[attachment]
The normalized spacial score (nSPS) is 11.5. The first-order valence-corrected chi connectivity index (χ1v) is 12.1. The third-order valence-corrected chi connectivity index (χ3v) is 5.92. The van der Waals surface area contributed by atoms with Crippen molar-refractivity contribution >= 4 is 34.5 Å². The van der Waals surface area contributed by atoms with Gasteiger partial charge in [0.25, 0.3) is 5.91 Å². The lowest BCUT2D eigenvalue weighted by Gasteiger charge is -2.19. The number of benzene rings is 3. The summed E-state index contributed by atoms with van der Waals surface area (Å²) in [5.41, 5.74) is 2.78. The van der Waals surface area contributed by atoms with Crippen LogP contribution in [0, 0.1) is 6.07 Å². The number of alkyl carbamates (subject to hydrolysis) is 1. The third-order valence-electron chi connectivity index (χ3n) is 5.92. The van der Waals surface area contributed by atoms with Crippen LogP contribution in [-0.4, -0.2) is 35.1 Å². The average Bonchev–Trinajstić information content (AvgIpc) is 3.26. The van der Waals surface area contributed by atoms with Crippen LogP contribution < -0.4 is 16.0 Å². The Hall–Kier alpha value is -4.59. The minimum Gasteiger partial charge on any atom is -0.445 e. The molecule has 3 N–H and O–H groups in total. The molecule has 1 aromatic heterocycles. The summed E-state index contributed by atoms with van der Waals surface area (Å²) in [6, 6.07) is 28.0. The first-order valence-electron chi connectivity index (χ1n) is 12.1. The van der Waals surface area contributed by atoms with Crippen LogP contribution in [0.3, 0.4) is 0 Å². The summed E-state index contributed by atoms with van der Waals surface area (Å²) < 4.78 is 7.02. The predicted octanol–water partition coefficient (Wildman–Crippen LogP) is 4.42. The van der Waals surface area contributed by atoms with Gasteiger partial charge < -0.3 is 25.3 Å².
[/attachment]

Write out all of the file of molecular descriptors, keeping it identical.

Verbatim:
The normalized spacial score (nSPS) is 11.5. The first-order valence-corrected chi connectivity index (χ1v) is 12.1. The third-order valence-corrected chi connectivity index (χ3v) is 5.92. The van der Waals surface area contributed by atoms with Crippen molar-refractivity contribution >= 4 is 34.5 Å². The van der Waals surface area contributed by atoms with Gasteiger partial charge in [0.25, 0.3) is 5.91 Å². The lowest BCUT2D eigenvalue weighted by Gasteiger charge is -2.19. The number of benzene rings is 3. The summed E-state index contributed by atoms with van der Waals surface area (Å²) in [5.41, 5.74) is 2.78. The van der Waals surface area contributed by atoms with Crippen LogP contribution in [0, 0.1) is 6.07 Å². The number of alkyl carbamates (subject to hydrolysis) is 1. The third-order valence-electron chi connectivity index (χ3n) is 5.92. The van der Waals surface area contributed by atoms with Crippen LogP contribution in [-0.4, -0.2) is 35.1 Å². The average Bonchev–Trinajstić information content (AvgIpc) is 3.26. The van der Waals surface area contributed by atoms with Crippen LogP contribution < -0.4 is 16.0 Å². The Hall–Kier alpha value is -4.59. The minimum Gasteiger partial charge on any atom is -0.445 e. The molecule has 3 N–H and O–H groups in total. The molecule has 1 aromatic heterocycles. The summed E-state index contributed by atoms with van der Waals surface area (Å²) in [6, 6.07) is 28.0. The first-order valence-electron chi connectivity index (χ1n) is 12.1. The van der Waals surface area contributed by atoms with Crippen LogP contribution in [0.3, 0.4) is 0 Å². The summed E-state index contributed by atoms with van der Waals surface area (Å²) < 4.78 is 7.02. The predicted octanol–water partition coefficient (Wildman–Crippen LogP) is 4.42. The van der Waals surface area contributed by atoms with Gasteiger partial charge < -0.3 is 25.3 Å².